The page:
US and China agree trade war truce

US and China agree trade war truce


Luke Foddy, Communications Manager

Asian markets rose on Monday following news of a truce in the US-China trade war.

US President Donald Trump and Chinese President Xi Jinping struck a deal during their highly anticipated meeting at the G20 on Friday, with both sides agreeing to suspend hostilities for a 90 day period to allow for more dialogue, the Financial Times reports. The US will not proceed with tariff escalations scheduled for 1 January, and China agreed to open up its market and buy more US goods.

China will buy “very substantial” amounts of US agricultural products, President Trump said.

The news saw markets leap across Asia, with Hong Kong’s Hang Seng index and Shanghai Composite up more than 2% in early trading, while Japan’s Nikkei 225 rose more than 1%, the BBC reports. Dow futures also surged, according to CNBC.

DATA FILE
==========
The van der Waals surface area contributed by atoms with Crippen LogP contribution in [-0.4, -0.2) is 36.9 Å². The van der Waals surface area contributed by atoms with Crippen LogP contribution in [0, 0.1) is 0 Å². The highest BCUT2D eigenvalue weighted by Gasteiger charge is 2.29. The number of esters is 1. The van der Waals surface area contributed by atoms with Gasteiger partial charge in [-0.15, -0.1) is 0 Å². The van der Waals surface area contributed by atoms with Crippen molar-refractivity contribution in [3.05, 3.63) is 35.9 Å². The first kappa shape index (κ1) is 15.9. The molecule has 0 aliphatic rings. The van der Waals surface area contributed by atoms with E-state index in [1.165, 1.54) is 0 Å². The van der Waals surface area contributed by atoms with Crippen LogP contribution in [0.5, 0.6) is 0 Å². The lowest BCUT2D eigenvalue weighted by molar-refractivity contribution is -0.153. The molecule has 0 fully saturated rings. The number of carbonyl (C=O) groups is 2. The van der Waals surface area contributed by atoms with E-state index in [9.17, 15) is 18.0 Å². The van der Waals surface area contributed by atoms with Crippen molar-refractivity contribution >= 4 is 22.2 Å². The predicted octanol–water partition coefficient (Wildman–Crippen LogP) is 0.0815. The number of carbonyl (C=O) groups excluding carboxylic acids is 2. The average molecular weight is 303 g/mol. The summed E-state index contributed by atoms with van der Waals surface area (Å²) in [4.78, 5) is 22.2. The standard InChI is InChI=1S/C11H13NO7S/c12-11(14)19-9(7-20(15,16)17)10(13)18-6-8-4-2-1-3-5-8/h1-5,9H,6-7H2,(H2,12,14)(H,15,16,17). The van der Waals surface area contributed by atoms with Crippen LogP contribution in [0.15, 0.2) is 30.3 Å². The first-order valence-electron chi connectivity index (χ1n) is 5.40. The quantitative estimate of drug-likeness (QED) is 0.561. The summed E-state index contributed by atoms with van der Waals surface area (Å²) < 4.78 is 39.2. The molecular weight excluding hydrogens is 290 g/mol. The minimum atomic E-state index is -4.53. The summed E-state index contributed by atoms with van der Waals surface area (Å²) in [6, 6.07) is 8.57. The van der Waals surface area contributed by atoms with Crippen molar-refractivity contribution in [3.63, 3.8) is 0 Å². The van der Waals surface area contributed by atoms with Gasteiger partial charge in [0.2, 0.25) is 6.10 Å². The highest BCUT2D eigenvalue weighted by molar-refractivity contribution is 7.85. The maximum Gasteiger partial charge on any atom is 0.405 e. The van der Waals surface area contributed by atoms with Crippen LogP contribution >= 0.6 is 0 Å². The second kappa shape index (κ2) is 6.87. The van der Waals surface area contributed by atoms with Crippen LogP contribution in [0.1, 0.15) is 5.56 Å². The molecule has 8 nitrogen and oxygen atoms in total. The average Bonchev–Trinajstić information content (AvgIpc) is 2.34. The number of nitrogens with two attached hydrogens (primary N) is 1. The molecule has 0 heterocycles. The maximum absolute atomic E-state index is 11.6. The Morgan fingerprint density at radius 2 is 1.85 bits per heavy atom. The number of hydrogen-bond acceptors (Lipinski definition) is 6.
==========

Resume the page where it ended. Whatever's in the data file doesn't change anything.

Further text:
However, optimism in the markets is more likely driven by relief than a sense of genuine progress in the trade tensions. Ceasefires are easily broken. Given the mercurial nature of the current White House administration and the determination of Beijing to give as good as it gets, some commentators had feared the outcome could have been much worse.

The real test will come over the next three months as both sides try to find a way to resolve fundamental differences which go well beyond trade and to the heart of their rivalry for global supremacy.